Autumn is the peak of marathon season–which also makes it the peak of marathon-envy. Not only is it a time when elite athletes test their own ability to conquer long miles of pavement, it’s also a time when friends and family of marathoners think “Huh, I could do that.” But before you start an ambitious new marathon training schedule, there are a few things you should probably know.
Because here’s the thing about a marathon: You probably can do it. However, without a little bit of guidance, it might be much more difficult and even dangerous than it needs to be. So, to help out, I called in some professionals.
David A. Levin is a level one coach with USA Triathlon and USA Track & Field. He’s also the co-author of The Complete Idiot’s Guide To Marathon Training. Together with marathon runner and writer Paula Petrella, he helped me quell together a few unusual but extremely helpful tips that are great, both for first-time marathoners and dedicated distance runners. Here’s what I learned:
Go slow–really slow
“If you feel that you’re beating yourself up, you are, and you need to knock it off,” Levin told me. “The biggest mistake we all make–and I mean professionals and new runners alike–is that we don’t do enough low-intensity workouts.”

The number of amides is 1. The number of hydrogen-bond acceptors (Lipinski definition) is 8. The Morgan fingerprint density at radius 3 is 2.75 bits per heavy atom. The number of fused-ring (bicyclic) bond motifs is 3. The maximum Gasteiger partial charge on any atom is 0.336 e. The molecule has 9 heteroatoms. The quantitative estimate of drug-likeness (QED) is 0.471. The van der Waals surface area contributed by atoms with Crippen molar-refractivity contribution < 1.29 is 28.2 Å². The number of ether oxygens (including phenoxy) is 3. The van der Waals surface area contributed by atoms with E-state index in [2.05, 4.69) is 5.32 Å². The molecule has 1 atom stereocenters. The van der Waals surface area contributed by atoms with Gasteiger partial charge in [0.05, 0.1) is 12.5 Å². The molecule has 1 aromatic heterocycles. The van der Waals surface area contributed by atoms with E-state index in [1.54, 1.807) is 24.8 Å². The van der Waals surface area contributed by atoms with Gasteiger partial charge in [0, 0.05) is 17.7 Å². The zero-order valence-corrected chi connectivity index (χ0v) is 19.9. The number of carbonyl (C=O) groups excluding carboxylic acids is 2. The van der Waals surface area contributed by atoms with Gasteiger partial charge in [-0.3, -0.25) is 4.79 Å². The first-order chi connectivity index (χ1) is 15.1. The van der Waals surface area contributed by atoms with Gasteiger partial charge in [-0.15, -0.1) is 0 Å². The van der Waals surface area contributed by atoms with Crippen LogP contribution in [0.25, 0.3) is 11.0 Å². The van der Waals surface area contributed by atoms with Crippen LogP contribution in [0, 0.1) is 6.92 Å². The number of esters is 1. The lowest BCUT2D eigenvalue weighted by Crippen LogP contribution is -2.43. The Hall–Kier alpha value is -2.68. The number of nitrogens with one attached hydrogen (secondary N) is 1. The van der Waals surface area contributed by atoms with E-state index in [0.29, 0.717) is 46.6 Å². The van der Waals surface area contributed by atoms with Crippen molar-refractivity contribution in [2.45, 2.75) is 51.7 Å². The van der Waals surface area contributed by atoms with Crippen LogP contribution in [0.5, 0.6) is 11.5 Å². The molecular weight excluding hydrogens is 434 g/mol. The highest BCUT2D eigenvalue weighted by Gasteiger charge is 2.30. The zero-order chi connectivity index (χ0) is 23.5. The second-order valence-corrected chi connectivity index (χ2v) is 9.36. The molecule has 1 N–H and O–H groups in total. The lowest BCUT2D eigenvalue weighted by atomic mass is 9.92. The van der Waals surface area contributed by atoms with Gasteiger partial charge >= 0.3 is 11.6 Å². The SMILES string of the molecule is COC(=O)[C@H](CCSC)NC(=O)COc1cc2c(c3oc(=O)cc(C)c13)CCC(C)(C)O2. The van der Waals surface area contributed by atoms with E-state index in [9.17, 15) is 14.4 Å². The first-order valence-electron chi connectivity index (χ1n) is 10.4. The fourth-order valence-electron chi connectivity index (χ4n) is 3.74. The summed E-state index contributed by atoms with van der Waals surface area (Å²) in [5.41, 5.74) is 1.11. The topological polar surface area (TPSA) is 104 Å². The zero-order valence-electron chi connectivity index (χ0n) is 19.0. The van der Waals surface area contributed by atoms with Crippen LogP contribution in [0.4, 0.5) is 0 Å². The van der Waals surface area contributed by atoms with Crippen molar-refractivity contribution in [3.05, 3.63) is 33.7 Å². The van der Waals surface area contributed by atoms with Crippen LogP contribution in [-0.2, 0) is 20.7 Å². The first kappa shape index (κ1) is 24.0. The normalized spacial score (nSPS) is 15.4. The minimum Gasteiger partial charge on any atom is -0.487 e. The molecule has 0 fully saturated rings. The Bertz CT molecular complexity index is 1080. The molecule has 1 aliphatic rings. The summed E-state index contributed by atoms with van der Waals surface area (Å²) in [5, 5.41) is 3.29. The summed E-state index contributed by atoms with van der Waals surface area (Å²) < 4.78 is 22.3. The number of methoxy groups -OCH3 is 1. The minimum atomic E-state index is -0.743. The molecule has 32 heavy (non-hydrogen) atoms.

Levin says a focus on race pace and going faster can actually hamstring your ultimate goal, and make it harder to finish the entire 26.2 miles.
“Low intensity is the most important intensity level that anybody can do. It’s really where you get your fitness for endurance.”
Levin explained that running slowly–so slow, he says, you “feel like you could run at that pace forever,”–is not only great for helping develop the mentality of going long distances, it also helps build the smaller, slow-twitch muscle fibers of the legs, which improve the fitness and stamina of your body overall.
“The irony is, most beginner runners can’t go slow enough to do effective training,” says Levin. But after three or four weeks of forcing yourself to go very slowly, he says, you’ll actually be in better shape than if you’d been gunning it and wearing yourself out every day. It’s basically like cross-training…except it’s still running.
“You should be able to carry on a conversation,” he told me. “We have a rule in our training programs: You must talk and tell bad jokes.”
Because, aside from helping you stay motivated, a running group or buddy is a good way to make sure that you’re staying at that comfortable, low pace, says Levin.
And finding someone you can tell bad jokes with is pretty important for your mental state. In looking for a buddy or a group, Petrella says, find one who is “reliable, is at a similar running level to you, and is generally in good spirits. It should be someone you’re comfortable spending a lot of time with, whether you’re talking or not.”